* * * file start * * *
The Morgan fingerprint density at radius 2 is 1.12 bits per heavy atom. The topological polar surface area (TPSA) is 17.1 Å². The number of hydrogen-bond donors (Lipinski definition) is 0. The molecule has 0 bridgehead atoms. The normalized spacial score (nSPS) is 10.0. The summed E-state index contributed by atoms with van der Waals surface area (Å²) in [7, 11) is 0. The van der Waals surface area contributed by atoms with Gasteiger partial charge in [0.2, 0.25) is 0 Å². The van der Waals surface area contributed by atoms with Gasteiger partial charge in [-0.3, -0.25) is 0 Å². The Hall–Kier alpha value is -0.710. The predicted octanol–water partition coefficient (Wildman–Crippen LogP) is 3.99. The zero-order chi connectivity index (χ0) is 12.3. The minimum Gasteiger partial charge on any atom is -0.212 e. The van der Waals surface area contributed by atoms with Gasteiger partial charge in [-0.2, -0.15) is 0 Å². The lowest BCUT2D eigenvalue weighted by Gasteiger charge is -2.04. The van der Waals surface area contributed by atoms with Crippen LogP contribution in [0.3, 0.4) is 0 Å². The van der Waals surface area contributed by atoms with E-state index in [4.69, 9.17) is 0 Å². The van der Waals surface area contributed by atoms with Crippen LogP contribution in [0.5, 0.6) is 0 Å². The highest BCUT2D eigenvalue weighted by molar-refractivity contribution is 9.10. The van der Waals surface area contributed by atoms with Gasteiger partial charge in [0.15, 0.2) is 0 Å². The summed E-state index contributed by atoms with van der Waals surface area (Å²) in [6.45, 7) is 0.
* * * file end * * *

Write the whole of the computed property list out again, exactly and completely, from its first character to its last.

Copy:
The Morgan fingerprint density at radius 2 is 1.12 bits per heavy atom. The topological polar surface area (TPSA) is 17.1 Å². The number of hydrogen-bond donors (Lipinski definition) is 0. The molecule has 0 bridgehead atoms. The normalized spacial score (nSPS) is 10.0. The summed E-state index contributed by atoms with van der Waals surface area (Å²) in [7, 11) is 0. The van der Waals surface area contributed by atoms with Gasteiger partial charge in [0.2, 0.25) is 0 Å². The van der Waals surface area contributed by atoms with Gasteiger partial charge in [-0.3, -0.25) is 0 Å². The Hall–Kier alpha value is -0.710. The predicted octanol–water partition coefficient (Wildman–Crippen LogP) is 3.99. The zero-order chi connectivity index (χ0) is 12.3. The minimum Gasteiger partial charge on any atom is -0.212 e. The van der Waals surface area contributed by atoms with Gasteiger partial charge in [-0.2, -0.15) is 0 Å². The lowest BCUT2D eigenvalue weighted by Gasteiger charge is -2.04. The van der Waals surface area contributed by atoms with Crippen LogP contribution in [0.3, 0.4) is 0 Å². The van der Waals surface area contributed by atoms with E-state index in [4.69, 9.17) is 0 Å². The van der Waals surface area contributed by atoms with Crippen LogP contribution in [0.5, 0.6) is 0 Å². The highest BCUT2D eigenvalue weighted by molar-refractivity contribution is 9.10. The van der Waals surface area contributed by atoms with Gasteiger partial charge in [0.15, 0.2) is 0 Å². The summed E-state index contributed by atoms with van der Waals surface area (Å²) in [6.45, 7) is 0.